I have a bachelor’s degree in educational psychology and am only a matter of weeks away from completing my master’s degree in gender studies. I have read my fair share of feminist theory and have adopted the epistemological stance that all knowledge and knowledge production is necessarily subjective, culturally and temporally situated (see for e.g. Haraway, 1991). Science, as I understand it, has the responsibility not only to produce new knowledge, but also to critically examine that knowledge and the conditions and processes in which it was produced, in order to minimize the effect of cultural bias and socioeconomic privilege.
I have, however, the good fortune of being close friends with an engineering student, and over the past year or so, we have had many fascinating discussions about epistemology and the philosophy of science, and I have come to understand just how foreign human sciences are to those who primarily deal in the natural sciences and technology. Continue reading “Equality in the newly formed Tampere University”→
Publishing is one of those things many academics do as part of their daily job, but the details and mechanics of it – beyond the question of where and/or with which publisher one publishes – are often not discussed. The question of indexing one’s volume (an issue for those in disciplines where publishing books is part of the norm), for example, raises its head at the end of a long process when one’s work has gone into production. For a long time it has been common to ask authors if they want to index their own work, or have it done professionally (set off against any royalties, which are mostly negligible). Indexing can be time-consuming so the latter option often seems sensible.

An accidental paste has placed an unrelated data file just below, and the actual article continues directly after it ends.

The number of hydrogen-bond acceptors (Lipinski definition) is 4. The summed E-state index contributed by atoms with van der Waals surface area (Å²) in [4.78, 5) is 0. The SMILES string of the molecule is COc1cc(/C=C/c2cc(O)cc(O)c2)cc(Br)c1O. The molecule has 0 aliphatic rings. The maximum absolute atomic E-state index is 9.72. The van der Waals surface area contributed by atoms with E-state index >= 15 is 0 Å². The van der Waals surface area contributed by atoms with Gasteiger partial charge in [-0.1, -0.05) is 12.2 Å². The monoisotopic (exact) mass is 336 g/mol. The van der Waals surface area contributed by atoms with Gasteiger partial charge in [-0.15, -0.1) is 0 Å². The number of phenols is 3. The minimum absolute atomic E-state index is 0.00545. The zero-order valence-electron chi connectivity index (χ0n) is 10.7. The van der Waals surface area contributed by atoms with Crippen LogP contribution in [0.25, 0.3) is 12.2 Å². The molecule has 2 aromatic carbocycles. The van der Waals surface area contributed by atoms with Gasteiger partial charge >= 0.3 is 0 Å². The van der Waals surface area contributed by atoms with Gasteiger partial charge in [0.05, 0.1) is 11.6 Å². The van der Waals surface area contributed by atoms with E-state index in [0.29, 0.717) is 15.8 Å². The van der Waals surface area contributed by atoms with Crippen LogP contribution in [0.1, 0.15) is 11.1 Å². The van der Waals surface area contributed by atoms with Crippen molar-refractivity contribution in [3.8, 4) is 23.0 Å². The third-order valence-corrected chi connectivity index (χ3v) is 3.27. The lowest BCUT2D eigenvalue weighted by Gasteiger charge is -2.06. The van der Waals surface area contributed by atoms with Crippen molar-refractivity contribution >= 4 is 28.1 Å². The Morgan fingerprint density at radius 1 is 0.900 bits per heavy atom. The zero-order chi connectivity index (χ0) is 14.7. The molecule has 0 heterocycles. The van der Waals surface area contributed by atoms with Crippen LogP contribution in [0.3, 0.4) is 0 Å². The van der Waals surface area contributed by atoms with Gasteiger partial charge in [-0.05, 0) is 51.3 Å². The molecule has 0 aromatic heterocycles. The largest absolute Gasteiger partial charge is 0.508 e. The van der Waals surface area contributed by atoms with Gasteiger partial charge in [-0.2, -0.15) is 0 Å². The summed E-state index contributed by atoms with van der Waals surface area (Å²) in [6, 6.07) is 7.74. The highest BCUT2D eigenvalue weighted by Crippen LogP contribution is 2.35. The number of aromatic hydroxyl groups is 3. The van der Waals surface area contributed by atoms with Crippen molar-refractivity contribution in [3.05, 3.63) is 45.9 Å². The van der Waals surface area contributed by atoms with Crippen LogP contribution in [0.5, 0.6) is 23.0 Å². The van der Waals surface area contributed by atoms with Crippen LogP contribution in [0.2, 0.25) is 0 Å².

However, for the first time I have just encountered a serious academic press, Manchester University Press, stating that it is no longer providing indexing services. Now authors has to secure such services which typically apparently cost £350-£500, themselves. So, not only do authors do all their work for the publishers (the researching, writing and preparing of the book) themselves in advance and without remuneration (their ‘research’ time usually not covering that activity, however vital it is for the ranking of their institution); they now also have to organize, and pay out of their own pockets (or via their institutions) for, indexing. One wonders what book publishers actually do . . . Authors, beware!